4D flow cardiovascular magnetic resonance consensus statement

Petter Dyverfeldt*, Malenka Bissell, Alex J. Barker, Ann F. Bolger, Carl Johan Carlhäll, Tino Ebbers, Christopher J. Francios, Alex Frydrychowicz, Julia Geiger, Daniel Giese, Michael D. Hope, Philip J. Kilner, Sebastian Kozerke, Saul Myerson, Stefan Neubauer, Oliver Wieben, Michael Markl

*Corresponding author for this work

Research output: Contribution to journalArticlepeer-review

630 Scopus citations


Abstract Pulsatile blood flow through the cavities of the heart and great vessels is time-varying and multidirectional. Access to all regions, phases and directions of cardiovascular flows has formerly been limited. Four-dimensional (4D) flow cardiovascular magnetic resonance (CMR) has enabled more comprehensive access to such flows, with typical spatial resolution of 1.5×1.5×1.5 - 3×3×3 mm3, typical temporal resolution of 30-40 ms, and acquisition times in the order of 5 to 25 min. This consensus paper is the work of physicists, physicians and biomedical engineers, active in the development and implementation of 4D Flow CMR, who have repeatedly met to share experience and ideas. The paper aims to assist understanding of acquisition and analysis methods, and their potential clinical applications with a focus on the heart and greater vessels. We describe that 4D Flow CMR can be clinically advantageous because placement of a single acquisition volume is straightforward and enables flow through any plane across it to be calculated retrospectively and with good accuracy. We also specify research and development goals that have yet to be satisfactorily achieved. Derived flow parameters, generally needing further development or validation for clinical use, include measurements of wall shear stress, pressure difference, turbulent kinetic energy, and intracardiac flow components. The dependence of measurement accuracy on acquisition parameters is considered, as are the uses of different visualization strategies for appropriate representation of time-varying multidirectional flow fields. Finally, we offer suggestions for more consistent, user-friendly implementation of 4D Flow CMR acquisition and data handling with a view to multicenter studies and more widespread adoption of the approach in routine clinical investigations.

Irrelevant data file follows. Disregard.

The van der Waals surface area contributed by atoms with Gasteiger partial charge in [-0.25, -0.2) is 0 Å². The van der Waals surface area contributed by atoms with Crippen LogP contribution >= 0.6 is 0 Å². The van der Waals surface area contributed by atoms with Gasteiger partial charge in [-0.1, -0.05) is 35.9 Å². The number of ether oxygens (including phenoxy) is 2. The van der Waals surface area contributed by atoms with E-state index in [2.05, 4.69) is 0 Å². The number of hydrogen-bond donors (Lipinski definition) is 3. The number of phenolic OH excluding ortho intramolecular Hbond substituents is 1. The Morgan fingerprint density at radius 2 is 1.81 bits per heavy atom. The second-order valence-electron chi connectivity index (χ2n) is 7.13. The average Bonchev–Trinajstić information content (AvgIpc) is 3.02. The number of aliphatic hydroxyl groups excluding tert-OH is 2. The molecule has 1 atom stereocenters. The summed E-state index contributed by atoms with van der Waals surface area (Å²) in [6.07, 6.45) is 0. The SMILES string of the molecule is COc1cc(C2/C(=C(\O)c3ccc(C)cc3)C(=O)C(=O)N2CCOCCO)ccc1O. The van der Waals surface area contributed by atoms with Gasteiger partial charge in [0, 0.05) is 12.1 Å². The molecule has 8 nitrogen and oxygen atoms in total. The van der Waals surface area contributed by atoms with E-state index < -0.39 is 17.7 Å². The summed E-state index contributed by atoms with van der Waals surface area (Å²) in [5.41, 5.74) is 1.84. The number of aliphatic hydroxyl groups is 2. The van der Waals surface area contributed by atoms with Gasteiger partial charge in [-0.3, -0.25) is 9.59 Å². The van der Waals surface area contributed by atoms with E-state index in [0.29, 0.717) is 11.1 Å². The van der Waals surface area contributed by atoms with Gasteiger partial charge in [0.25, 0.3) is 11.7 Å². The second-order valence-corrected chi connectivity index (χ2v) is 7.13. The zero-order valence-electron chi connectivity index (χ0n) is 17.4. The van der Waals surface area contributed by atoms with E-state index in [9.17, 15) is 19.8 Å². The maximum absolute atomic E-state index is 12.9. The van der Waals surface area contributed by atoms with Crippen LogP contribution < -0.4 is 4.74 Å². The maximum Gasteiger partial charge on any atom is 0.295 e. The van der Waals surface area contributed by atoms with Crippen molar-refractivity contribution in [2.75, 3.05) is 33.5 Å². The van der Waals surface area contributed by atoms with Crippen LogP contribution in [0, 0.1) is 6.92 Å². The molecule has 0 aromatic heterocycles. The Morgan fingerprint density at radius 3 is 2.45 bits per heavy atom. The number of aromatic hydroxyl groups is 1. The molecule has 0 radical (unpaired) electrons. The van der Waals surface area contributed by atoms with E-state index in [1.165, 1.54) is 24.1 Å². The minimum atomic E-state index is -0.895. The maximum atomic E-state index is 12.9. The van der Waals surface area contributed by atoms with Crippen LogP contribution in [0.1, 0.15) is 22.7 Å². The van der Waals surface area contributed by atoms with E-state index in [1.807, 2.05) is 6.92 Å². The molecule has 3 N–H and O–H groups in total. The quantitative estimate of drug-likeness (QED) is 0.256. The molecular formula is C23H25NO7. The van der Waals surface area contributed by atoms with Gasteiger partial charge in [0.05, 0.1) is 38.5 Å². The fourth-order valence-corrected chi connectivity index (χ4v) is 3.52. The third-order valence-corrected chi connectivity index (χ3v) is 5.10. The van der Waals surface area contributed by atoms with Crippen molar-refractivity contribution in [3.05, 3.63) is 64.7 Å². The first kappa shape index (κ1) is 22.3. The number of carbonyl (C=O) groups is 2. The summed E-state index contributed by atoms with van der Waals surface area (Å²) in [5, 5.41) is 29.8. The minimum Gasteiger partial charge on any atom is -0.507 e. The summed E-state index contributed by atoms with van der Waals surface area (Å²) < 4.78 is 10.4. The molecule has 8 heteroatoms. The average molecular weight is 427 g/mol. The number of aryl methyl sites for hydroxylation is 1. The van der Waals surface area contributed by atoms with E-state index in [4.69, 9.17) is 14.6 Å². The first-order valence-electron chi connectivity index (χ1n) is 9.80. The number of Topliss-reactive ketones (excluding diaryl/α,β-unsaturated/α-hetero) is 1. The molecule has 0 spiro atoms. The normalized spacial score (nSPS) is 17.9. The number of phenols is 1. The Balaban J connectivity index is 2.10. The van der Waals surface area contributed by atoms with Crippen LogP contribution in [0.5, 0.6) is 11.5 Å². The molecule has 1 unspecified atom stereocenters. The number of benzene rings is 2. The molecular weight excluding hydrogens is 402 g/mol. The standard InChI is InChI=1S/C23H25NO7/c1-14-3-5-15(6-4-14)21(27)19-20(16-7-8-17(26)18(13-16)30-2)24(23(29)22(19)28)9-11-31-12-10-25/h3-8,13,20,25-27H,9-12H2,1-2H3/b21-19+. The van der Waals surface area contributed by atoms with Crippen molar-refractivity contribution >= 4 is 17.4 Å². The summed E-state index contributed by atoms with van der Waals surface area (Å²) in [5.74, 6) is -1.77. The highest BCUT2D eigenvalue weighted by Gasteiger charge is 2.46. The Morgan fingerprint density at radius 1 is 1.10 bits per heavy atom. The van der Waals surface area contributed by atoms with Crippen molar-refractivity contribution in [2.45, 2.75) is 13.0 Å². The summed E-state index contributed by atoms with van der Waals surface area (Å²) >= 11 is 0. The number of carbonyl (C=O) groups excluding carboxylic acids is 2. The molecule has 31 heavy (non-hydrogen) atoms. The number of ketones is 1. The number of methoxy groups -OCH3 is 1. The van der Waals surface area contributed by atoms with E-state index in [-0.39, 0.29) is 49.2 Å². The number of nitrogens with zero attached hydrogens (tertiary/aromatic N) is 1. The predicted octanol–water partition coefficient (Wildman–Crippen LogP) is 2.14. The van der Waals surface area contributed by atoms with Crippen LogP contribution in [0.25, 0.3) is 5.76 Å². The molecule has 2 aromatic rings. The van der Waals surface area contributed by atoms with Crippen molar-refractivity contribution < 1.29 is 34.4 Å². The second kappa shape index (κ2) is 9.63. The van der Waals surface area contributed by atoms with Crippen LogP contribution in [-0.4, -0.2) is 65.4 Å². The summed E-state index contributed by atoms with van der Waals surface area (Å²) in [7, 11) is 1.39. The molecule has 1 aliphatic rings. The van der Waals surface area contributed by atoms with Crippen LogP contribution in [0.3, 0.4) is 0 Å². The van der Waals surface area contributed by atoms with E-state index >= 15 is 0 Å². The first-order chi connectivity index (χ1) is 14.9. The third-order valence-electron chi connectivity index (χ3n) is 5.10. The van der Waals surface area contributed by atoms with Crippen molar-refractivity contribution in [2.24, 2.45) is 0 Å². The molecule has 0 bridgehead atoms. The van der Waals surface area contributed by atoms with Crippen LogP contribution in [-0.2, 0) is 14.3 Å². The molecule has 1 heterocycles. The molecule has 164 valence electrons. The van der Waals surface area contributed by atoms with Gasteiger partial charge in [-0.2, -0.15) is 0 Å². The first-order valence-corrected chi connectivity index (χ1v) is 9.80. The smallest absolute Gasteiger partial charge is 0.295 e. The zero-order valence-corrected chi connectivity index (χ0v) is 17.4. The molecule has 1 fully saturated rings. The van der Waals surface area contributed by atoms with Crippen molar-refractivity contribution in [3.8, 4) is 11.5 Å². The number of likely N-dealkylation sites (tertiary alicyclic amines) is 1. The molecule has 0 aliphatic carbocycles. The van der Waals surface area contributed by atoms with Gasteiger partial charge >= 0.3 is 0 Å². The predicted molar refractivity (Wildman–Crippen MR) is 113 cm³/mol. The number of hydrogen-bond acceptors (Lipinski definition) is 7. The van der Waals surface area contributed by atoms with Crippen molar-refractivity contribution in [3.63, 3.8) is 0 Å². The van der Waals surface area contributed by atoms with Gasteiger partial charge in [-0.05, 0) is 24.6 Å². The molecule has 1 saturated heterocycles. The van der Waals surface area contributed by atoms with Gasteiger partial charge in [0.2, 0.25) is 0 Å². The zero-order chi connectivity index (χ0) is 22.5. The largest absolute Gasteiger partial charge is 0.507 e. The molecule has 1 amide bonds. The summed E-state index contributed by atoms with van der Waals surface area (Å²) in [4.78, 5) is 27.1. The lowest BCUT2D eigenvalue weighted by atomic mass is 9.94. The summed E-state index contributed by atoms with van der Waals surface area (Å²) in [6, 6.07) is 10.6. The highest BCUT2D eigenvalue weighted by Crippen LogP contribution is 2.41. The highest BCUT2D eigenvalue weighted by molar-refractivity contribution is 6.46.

Original languageEnglish (US)
Article number174
JournalJournal of Cardiovascular Magnetic Resonance
Issue number1
StatePublished - Aug 10 2015


  • 4D Flow CMR
  • 4D Flow MRI
  • Cardiovascular
  • Clinical
  • Flow quantification
  • Flow visualization
  • Hemodynamics
  • MR flow imaging
  • Phase-contrast magnetic resonance imaging
  • Recommendations

ASJC Scopus subject areas

  • Cardiology and Cardiovascular Medicine
  • Family Practice
  • Radiological and Ultrasound Technology
  • Radiology Nuclear Medicine and imaging


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